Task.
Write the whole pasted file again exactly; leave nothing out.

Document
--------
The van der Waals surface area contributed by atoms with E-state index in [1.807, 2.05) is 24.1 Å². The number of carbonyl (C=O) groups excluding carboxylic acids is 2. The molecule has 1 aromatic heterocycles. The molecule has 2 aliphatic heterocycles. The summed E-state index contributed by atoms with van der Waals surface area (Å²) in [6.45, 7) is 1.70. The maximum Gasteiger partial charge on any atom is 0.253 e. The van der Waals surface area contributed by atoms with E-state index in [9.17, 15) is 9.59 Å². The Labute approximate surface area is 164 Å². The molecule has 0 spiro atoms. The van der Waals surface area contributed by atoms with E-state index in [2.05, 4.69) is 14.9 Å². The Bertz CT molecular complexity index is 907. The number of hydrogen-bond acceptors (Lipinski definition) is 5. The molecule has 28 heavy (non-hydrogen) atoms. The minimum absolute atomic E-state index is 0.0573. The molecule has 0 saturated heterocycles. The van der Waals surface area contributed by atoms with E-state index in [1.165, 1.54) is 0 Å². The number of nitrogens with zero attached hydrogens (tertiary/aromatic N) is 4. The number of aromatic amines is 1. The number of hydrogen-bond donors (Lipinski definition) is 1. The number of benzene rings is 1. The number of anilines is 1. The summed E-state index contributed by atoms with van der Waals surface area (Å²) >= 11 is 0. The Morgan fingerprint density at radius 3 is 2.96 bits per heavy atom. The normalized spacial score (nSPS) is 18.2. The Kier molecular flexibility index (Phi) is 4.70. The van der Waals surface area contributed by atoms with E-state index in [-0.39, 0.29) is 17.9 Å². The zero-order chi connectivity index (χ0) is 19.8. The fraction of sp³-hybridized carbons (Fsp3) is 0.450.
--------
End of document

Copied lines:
The van der Waals surface area contributed by atoms with E-state index in [1.807, 2.05) is 24.1 Å². The number of carbonyl (C=O) groups excluding carboxylic acids is 2. The molecule has 1 aromatic heterocycles. The molecule has 2 aliphatic heterocycles. The summed E-state index contributed by atoms with van der Waals surface area (Å²) in [6.45, 7) is 1.70. The maximum Gasteiger partial charge on any atom is 0.253 e. The van der Waals surface area contributed by atoms with E-state index in [9.17, 15) is 9.59 Å². The Labute approximate surface area is 164 Å². The molecule has 0 spiro atoms. The van der Waals surface area contributed by atoms with E-state index in [2.05, 4.69) is 14.9 Å². The Bertz CT molecular complexity index is 907. The number of hydrogen-bond acceptors (Lipinski definition) is 5. The molecule has 28 heavy (non-hydrogen) atoms. The minimum absolute atomic E-state index is 0.0573. The molecule has 0 saturated heterocycles. The van der Waals surface area contributed by atoms with E-state index in [1.165, 1.54) is 0 Å². The number of nitrogens with zero attached hydrogens (tertiary/aromatic N) is 4. The number of aromatic amines is 1. The number of hydrogen-bond donors (Lipinski definition) is 1. The number of benzene rings is 1. The number of anilines is 1. The summed E-state index contributed by atoms with van der Waals surface area (Å²) >= 11 is 0. The Morgan fingerprint density at radius 3 is 2.96 bits per heavy atom. The normalized spacial score (nSPS) is 18.2. The Kier molecular flexibility index (Phi) is 4.70. The van der Waals surface area contributed by atoms with E-state index in [-0.39, 0.29) is 17.9 Å². The zero-order chi connectivity index (χ0) is 19.8. The fraction of sp³-hybridized carbons (Fsp3) is 0.450.